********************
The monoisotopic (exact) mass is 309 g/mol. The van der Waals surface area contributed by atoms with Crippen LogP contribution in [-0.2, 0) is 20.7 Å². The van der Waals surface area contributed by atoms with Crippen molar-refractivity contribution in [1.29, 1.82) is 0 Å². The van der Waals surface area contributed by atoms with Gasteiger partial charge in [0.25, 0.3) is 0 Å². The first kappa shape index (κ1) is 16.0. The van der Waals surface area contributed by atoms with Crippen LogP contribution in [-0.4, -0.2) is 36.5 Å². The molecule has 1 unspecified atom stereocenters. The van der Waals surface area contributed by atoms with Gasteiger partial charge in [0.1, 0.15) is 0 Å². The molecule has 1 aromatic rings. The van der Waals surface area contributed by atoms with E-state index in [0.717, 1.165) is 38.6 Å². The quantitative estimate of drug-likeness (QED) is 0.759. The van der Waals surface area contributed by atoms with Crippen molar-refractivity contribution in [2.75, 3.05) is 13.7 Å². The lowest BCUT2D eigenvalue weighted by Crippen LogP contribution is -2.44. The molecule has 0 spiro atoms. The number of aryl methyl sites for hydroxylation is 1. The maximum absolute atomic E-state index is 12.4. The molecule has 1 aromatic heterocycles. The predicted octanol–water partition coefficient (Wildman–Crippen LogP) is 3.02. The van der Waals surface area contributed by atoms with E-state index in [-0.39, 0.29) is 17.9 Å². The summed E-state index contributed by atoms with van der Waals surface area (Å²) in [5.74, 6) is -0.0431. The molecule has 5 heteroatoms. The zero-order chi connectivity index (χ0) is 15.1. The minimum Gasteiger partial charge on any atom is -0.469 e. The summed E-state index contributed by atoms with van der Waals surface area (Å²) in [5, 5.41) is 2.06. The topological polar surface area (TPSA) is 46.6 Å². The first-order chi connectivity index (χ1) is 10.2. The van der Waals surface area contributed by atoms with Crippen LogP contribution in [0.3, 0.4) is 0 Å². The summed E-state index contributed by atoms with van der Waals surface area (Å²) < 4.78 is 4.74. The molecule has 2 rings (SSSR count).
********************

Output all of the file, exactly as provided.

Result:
The monoisotopic (exact) mass is 309 g/mol. The van der Waals surface area contributed by atoms with Crippen LogP contribution in [-0.2, 0) is 20.7 Å². The van der Waals surface area contributed by atoms with Crippen molar-refractivity contribution in [1.29, 1.82) is 0 Å². The van der Waals surface area contributed by atoms with Gasteiger partial charge in [0.25, 0.3) is 0 Å². The first kappa shape index (κ1) is 16.0. The van der Waals surface area contributed by atoms with Crippen LogP contribution in [-0.4, -0.2) is 36.5 Å². The molecule has 1 unspecified atom stereocenters. The van der Waals surface area contributed by atoms with Gasteiger partial charge in [0.1, 0.15) is 0 Å². The molecule has 1 aromatic rings. The van der Waals surface area contributed by atoms with E-state index in [0.717, 1.165) is 38.6 Å². The quantitative estimate of drug-likeness (QED) is 0.759. The van der Waals surface area contributed by atoms with Crippen molar-refractivity contribution in [2.75, 3.05) is 13.7 Å². The lowest BCUT2D eigenvalue weighted by Crippen LogP contribution is -2.44. The molecule has 0 spiro atoms. The number of aryl methyl sites for hydroxylation is 1. The maximum absolute atomic E-state index is 12.4. The molecule has 1 aromatic heterocycles. The predicted octanol–water partition coefficient (Wildman–Crippen LogP) is 3.02. The van der Waals surface area contributed by atoms with E-state index in [-0.39, 0.29) is 17.9 Å². The summed E-state index contributed by atoms with van der Waals surface area (Å²) in [5.74, 6) is -0.0431. The molecule has 5 heteroatoms. The zero-order chi connectivity index (χ0) is 15.1. The minimum Gasteiger partial charge on any atom is -0.469 e. The summed E-state index contributed by atoms with van der Waals surface area (Å²) in [5, 5.41) is 2.06. The topological polar surface area (TPSA) is 46.6 Å². The first-order chi connectivity index (χ1) is 10.2. The van der Waals surface area contributed by atoms with Crippen LogP contribution in [0.3, 0.4) is 0 Å². The summed E-state index contributed by atoms with van der Waals surface area (Å²) < 4.78 is 4.74. The molecule has 2 rings (SSSR count).